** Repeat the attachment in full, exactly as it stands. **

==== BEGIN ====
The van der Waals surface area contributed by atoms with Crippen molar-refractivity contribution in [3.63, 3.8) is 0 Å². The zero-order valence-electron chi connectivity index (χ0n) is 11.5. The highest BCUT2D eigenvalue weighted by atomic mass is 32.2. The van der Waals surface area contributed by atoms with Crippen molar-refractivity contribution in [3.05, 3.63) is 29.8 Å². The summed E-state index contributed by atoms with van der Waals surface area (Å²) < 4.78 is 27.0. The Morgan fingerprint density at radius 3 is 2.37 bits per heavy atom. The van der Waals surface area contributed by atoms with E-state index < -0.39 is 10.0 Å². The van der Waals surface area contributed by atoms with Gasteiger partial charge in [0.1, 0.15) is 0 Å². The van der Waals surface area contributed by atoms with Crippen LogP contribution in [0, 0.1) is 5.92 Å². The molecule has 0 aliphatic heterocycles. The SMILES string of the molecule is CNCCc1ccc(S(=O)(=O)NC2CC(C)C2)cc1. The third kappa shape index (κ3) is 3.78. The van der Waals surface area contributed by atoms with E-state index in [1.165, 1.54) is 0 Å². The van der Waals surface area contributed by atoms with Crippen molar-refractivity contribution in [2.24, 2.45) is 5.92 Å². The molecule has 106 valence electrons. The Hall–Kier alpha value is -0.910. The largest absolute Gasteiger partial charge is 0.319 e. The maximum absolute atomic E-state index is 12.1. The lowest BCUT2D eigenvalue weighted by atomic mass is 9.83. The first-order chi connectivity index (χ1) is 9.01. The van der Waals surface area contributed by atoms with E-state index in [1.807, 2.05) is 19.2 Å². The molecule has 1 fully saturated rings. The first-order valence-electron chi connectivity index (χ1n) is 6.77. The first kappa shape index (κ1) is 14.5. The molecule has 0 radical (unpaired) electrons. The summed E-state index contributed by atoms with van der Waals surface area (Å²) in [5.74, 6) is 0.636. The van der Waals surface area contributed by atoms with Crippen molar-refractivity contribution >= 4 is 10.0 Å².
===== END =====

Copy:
The van der Waals surface area contributed by atoms with Crippen molar-refractivity contribution in [3.63, 3.8) is 0 Å². The zero-order valence-electron chi connectivity index (χ0n) is 11.5. The highest BCUT2D eigenvalue weighted by atomic mass is 32.2. The van der Waals surface area contributed by atoms with Crippen molar-refractivity contribution in [3.05, 3.63) is 29.8 Å². The summed E-state index contributed by atoms with van der Waals surface area (Å²) < 4.78 is 27.0. The Morgan fingerprint density at radius 3 is 2.37 bits per heavy atom. The van der Waals surface area contributed by atoms with E-state index < -0.39 is 10.0 Å². The van der Waals surface area contributed by atoms with Gasteiger partial charge in [0.1, 0.15) is 0 Å². The van der Waals surface area contributed by atoms with Crippen LogP contribution in [0, 0.1) is 5.92 Å². The molecule has 0 aliphatic heterocycles. The SMILES string of the molecule is CNCCc1ccc(S(=O)(=O)NC2CC(C)C2)cc1. The third kappa shape index (κ3) is 3.78. The van der Waals surface area contributed by atoms with E-state index in [1.165, 1.54) is 0 Å². The van der Waals surface area contributed by atoms with Crippen molar-refractivity contribution in [2.24, 2.45) is 5.92 Å². The molecule has 106 valence electrons. The Hall–Kier alpha value is -0.910. The largest absolute Gasteiger partial charge is 0.319 e. The maximum absolute atomic E-state index is 12.1. The lowest BCUT2D eigenvalue weighted by atomic mass is 9.83. The first-order chi connectivity index (χ1) is 9.01. The van der Waals surface area contributed by atoms with E-state index in [1.807, 2.05) is 19.2 Å². The molecule has 1 fully saturated rings. The first-order valence-electron chi connectivity index (χ1n) is 6.77. The first kappa shape index (κ1) is 14.5. The molecule has 0 radical (unpaired) electrons. The summed E-state index contributed by atoms with van der Waals surface area (Å²) in [5.74, 6) is 0.636. The van der Waals surface area contributed by atoms with Crippen molar-refractivity contribution >= 4 is 10.0 Å².